CT Briefs

:: NEWS

HELLO STANFORD? A suite of five software applications developed to run on Apple's iPhone is now being tested at Stanford University (CA). Two of the apps enable students to manage course registration and bills. The other three will allow users to access Stanford's searchable campus map, get team scores and schedules, and check listings in StanfordWho, the university's online directory. The university contracted with Terriblyclever Design, a startup company in San Francisco co-founded by Stanford student Kayvon Beykpour, to develop the suite of applications under the university's iApps Project. Read more here.

UW STREAMLINES DATA ACCESS. The University of Washington will use Microsoft's Amalga, a unified intelligence system, to offer researchers simplified access to data that may currently be scattered-- and possibly very difficult to unearth-- throughout the university's vast information systems. The Amalga platform will focus on helping healthcare and clinical professionals at UW reach critical data quickly, avoiding common delays.

UCSD PLANTS SOLAR TREES. The University of California-San Diego is taking a novel approach to generating sustainable energy on its campus, by transforming its parking garages into solar power plants. With the help of Envision Solar, the university is "planting" solar trees on the roofs of two of its parking structures to generate electricity for the campus and provide infrastructure for supporting electric vehicles. According to Envision, each of the solar trees, which use Kyocera photovoltaic modules, will generate "17,000 hours of clean energy per year, which is enough to power more than four single-family homes." The company also says that each tree saves about 13.2 metric tons of carbon emissions. Read more here.

CT Briefs

THE GOOGLE APPS FOR EDUCATION bus brought tech experts and demos to 10 campuses across the US.

DRIVING GOOGLE APPS FOR EDUCATION. At the beginning of the school year, Google made a 5,000- mile road trip across the US to visit 10 college campuses, beginning with Southern California's USC and ending with Northwestern University (IL). To make the journey in style, the company converted a 30-year-old bus to biodiesel, updated it with solar panels and other green features, stocked it with tons of technology and wireless internet, and gave it a "Google" paint job. Of course, the bus was chock-full of Google Apps for Education demos and tech experts (riding along or flying to meet the bus) with new ideas to discuss with students and faculty. Read more here.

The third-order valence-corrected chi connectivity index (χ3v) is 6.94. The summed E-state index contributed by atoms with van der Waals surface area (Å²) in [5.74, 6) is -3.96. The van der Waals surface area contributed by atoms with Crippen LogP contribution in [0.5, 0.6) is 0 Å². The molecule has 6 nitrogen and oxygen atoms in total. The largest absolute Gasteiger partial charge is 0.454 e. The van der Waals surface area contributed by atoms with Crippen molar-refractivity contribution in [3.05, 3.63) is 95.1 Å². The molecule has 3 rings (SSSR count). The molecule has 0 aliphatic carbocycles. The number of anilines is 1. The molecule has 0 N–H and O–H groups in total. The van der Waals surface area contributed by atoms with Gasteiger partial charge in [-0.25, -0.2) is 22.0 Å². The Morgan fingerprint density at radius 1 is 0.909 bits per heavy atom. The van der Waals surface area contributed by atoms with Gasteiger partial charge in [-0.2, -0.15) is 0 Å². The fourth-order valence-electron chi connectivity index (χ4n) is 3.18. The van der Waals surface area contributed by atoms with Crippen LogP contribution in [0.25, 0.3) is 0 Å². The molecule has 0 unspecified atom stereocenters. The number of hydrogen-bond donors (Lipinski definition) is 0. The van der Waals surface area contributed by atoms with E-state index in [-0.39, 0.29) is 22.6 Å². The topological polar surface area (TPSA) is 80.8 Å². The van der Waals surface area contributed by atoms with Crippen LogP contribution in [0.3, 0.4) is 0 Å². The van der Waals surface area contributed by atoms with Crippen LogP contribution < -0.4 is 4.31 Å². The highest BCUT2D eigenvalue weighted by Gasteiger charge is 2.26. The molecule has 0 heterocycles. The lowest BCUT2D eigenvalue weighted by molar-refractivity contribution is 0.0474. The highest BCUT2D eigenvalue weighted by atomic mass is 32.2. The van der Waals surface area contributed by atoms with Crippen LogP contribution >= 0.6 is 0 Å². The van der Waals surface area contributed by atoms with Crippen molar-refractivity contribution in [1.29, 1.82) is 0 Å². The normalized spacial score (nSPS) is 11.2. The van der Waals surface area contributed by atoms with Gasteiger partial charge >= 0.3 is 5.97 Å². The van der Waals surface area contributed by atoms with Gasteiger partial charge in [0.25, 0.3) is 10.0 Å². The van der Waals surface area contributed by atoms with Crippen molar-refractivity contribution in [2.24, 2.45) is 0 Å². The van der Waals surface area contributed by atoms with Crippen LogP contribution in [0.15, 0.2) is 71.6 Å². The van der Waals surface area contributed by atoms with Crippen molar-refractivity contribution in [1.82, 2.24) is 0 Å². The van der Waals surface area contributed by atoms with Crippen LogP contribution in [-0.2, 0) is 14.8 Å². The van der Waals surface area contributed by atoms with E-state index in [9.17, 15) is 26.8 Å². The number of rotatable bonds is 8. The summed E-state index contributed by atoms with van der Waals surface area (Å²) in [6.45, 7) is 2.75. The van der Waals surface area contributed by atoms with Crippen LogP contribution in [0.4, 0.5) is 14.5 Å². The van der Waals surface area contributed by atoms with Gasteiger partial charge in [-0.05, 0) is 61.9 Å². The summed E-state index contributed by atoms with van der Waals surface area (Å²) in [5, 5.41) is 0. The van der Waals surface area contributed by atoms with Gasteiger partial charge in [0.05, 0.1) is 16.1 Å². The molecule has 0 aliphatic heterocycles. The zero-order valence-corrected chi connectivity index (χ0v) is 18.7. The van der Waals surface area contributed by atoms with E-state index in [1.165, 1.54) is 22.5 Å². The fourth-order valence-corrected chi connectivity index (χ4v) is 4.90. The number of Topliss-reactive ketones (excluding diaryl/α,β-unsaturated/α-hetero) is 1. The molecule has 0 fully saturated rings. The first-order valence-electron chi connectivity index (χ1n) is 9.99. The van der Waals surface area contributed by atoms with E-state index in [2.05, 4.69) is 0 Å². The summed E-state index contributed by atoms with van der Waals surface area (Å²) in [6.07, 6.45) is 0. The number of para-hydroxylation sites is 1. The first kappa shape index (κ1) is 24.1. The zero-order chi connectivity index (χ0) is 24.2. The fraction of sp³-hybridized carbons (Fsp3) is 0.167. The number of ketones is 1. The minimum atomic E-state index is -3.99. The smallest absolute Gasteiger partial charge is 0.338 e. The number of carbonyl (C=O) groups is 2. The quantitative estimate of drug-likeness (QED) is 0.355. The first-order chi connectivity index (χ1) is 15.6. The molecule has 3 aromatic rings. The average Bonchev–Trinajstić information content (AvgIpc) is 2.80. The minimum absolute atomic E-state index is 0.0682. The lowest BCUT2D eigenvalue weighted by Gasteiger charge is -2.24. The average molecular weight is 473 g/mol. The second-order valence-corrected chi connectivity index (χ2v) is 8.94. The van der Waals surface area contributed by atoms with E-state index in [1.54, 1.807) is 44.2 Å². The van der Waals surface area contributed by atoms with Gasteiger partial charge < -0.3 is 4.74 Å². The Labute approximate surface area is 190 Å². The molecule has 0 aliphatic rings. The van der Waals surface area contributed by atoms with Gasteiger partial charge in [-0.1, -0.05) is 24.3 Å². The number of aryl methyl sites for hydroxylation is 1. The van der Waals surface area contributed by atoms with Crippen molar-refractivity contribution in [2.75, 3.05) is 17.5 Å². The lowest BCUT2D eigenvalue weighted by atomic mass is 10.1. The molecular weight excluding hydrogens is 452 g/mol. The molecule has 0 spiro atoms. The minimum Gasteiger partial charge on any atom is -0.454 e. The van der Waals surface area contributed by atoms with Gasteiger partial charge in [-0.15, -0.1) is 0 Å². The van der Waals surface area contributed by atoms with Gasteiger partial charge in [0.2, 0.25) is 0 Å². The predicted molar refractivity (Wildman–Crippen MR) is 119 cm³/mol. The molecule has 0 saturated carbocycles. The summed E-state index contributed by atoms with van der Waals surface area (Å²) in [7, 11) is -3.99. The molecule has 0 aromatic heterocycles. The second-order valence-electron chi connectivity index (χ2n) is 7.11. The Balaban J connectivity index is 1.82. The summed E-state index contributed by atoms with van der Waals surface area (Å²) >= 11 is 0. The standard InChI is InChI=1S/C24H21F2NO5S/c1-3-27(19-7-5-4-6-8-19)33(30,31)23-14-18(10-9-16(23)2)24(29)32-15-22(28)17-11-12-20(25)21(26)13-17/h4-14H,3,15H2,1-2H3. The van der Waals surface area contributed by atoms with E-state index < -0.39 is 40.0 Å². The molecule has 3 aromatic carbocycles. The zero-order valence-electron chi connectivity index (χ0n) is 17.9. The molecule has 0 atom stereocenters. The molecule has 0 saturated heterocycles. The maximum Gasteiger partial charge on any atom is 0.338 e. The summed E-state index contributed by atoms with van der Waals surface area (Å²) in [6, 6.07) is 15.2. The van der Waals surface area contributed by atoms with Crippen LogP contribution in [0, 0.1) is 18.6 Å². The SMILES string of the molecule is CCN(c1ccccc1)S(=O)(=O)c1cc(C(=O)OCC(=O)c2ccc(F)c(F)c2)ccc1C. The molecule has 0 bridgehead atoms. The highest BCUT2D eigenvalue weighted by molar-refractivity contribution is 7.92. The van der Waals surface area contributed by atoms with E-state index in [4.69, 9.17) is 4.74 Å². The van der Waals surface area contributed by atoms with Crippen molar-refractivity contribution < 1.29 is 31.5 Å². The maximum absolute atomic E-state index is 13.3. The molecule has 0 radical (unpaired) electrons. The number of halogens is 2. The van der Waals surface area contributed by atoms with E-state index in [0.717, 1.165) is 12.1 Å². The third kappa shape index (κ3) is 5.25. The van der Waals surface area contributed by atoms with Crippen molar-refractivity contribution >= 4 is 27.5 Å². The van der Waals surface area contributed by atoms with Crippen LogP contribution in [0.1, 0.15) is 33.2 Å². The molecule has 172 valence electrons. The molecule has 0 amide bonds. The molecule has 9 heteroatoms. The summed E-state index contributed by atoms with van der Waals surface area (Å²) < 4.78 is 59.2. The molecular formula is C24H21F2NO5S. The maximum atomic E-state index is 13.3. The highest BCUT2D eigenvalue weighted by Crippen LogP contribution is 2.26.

UMICH AND DTE: CLEAN ENERGY PRIZE. This school year, a new competition is challenging teams from Michigan colleges and universities to develop the best business plans for bringing new clean-energy technologies to market. Organized by DTE Energy and the University of Michigan, the Clean Energy Prize challenge will award $100,000 in prize money during spring 2009 in an effort to help draw emerging technologies out of university labs in Michigan and into the commercial space. Read more here.

NATIONAL CRM. The National University System has elected to replace the constituent relationship management module of its ERP system with Talisma's CRM system. Administrators will deploy and configure Talisma's solution across all of National's affiliate institutions, including National University (CA), National Polytechnic College of Science (CA), Spectrum Pacific Learning Company, and others.

RECRUITING METRICS. At Seton Hall University (NJ), marketers are using a web-based service from Coremetrics to gather and manage data on long-term recruitment campaigns that may include communications or transactions through numerous channels. "Our recruitment cycle is a long one, often taking as much as 18 to 36 months from the initial inquiry to enrollment in classes," says Robert Brosnan, director of web and digital communications. "Coremetrics gives us one place to go to get all the data we need."

comments powered by Disqus